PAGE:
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In the Matter of the Arbitration

of a Dispute Between





Case 58

No. 43641



Mr. Donald D. Emmerich, Personnel Director, on behalf of the Company.

Mr. Paul F. Lund, Business Manager, on behalf of the Union.


The above-entitled parties, herein the Company and Union, are privy to a collective bargaining agreement providing for final and binding arbitration before a Wisconsin Employment Relations Commission staff arbitrator. Pursuant thereto, I heard this matter on April 10, 1990, in Madison, Wisconsin. The hearing was not transcribed and both parties filed briefs which were received by May 7, 1990.

Based upon the entire record, I issue the following Award.


Since the parties were unable to frame the issues, I have done so as follows:

1. Did Grievant George Diaz serve his probationary period?

2. If so, did the Company have just cause to discharge him and, if not, what is the appropriate remedy?


Diaz was hired as a Utility Worker by the Company on November 20, 1989, for the second shift. He primarily filled in for various workers and he mainly performed material handling tasks, along with working on the main assembly production line. Except for this latter work, it is undisputed that Diaz performed all of his tasks in a capable manner during his sixty (60)-day probationary period.

Second Shift Supervisor Todd Collins testified that Diaz worked about ten (10) days on the assembly line where he always caused bottlenecks which held up production and that he sometimes did not do his job properly. He added that he tried to assign Diaz as many jobs as possible and that he even got some other employes to produce parts in order to help out Diaz when he worked on the line. He also acknowledged that he never wrote up Diaz over his faulty work, explaining that progressive discipline is not used for employes who are unqualified to perform their work and that they, instead, are put on floater status. He also added that if employes on probation must be warned about their job, they are simply let go.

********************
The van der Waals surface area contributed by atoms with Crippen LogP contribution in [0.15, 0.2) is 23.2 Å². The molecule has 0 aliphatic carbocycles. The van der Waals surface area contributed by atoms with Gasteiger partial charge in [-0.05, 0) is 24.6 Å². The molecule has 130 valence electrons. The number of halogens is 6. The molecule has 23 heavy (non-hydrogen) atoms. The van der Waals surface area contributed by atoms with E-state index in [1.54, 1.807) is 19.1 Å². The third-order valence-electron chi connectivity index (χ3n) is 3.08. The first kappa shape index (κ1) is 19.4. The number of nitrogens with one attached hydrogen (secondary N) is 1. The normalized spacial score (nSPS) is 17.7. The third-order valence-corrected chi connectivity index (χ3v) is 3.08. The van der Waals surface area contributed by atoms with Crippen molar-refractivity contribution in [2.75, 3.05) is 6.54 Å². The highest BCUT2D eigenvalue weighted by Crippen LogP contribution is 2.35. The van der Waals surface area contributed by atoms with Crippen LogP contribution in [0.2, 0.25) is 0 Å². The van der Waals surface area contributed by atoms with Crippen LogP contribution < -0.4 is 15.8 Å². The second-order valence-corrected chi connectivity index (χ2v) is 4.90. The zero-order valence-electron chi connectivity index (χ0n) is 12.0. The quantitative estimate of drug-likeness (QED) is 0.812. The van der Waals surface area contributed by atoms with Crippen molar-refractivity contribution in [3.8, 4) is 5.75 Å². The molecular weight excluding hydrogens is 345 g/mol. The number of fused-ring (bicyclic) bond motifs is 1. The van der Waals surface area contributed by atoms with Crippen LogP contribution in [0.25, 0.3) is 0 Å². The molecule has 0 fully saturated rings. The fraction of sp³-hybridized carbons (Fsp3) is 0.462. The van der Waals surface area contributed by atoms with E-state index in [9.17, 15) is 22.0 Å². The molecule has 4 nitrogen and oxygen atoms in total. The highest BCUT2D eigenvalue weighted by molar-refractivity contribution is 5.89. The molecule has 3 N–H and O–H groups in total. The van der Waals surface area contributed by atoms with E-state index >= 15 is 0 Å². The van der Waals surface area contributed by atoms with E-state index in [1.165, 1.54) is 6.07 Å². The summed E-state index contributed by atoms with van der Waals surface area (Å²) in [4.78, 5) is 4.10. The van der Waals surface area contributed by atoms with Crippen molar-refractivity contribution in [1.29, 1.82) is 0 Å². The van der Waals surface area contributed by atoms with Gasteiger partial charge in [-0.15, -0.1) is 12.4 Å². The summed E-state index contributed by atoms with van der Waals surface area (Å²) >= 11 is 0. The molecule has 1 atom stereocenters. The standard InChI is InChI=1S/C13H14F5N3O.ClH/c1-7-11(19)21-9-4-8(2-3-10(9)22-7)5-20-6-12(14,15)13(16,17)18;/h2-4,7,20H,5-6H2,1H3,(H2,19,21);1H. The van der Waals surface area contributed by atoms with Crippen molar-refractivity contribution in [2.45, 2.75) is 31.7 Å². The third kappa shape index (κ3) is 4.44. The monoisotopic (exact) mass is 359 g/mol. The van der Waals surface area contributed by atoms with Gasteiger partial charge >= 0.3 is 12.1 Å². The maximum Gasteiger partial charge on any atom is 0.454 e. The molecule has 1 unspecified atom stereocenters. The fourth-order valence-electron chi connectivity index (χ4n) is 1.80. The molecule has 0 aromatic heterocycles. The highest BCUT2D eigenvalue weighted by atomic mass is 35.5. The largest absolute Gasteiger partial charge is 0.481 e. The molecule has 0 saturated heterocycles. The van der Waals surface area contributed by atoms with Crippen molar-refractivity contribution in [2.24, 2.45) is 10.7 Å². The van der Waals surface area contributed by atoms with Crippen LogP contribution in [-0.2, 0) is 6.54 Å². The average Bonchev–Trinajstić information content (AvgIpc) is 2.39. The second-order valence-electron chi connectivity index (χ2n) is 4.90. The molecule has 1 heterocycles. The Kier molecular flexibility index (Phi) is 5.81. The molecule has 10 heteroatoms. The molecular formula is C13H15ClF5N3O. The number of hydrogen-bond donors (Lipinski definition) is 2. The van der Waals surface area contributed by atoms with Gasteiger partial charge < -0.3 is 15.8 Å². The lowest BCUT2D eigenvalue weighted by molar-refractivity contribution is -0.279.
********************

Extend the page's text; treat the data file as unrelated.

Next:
Diaz admitted at the hearing that he had problems keeping up with the line; that he only got the incentive rate 2-3 times; that other employes sometimes told him he was too slow and that he should get out of the way because he was holding up the line; and that he did not believe that he would ever improve his skills enough to work on the main line. He went on to add that Collins at times had complimented him over his other work and that "he liked the way I put effort in my work."

On Friday, January 19, 1990, Collins told Diaz that he was being terminated by the Company, at which time Diaz agreed that he was too slow on the line but said, "That's rotten, I only had one day left on my probation." Collins stated that he waited until the very last possible moment to fire Diaz because he wanted to give him every opportunity to prove that he could do his job. Diaz thereafter filed the instant grievance on January 22, 1990, protesting that his termination was without just cause.

Lead Supervisor Scott Hamm on January 24, 1990, denied the grievance and stated, inter alia, "Although George is a nice person and is generally liked by his peers and supervisors alike, the fact is George was unable to perform his work duties, and it was necessary to terminate him -- a task his foreman labored about and found very difficult." Hamm also testified that "we knew the job was important to George and we wanted to help him."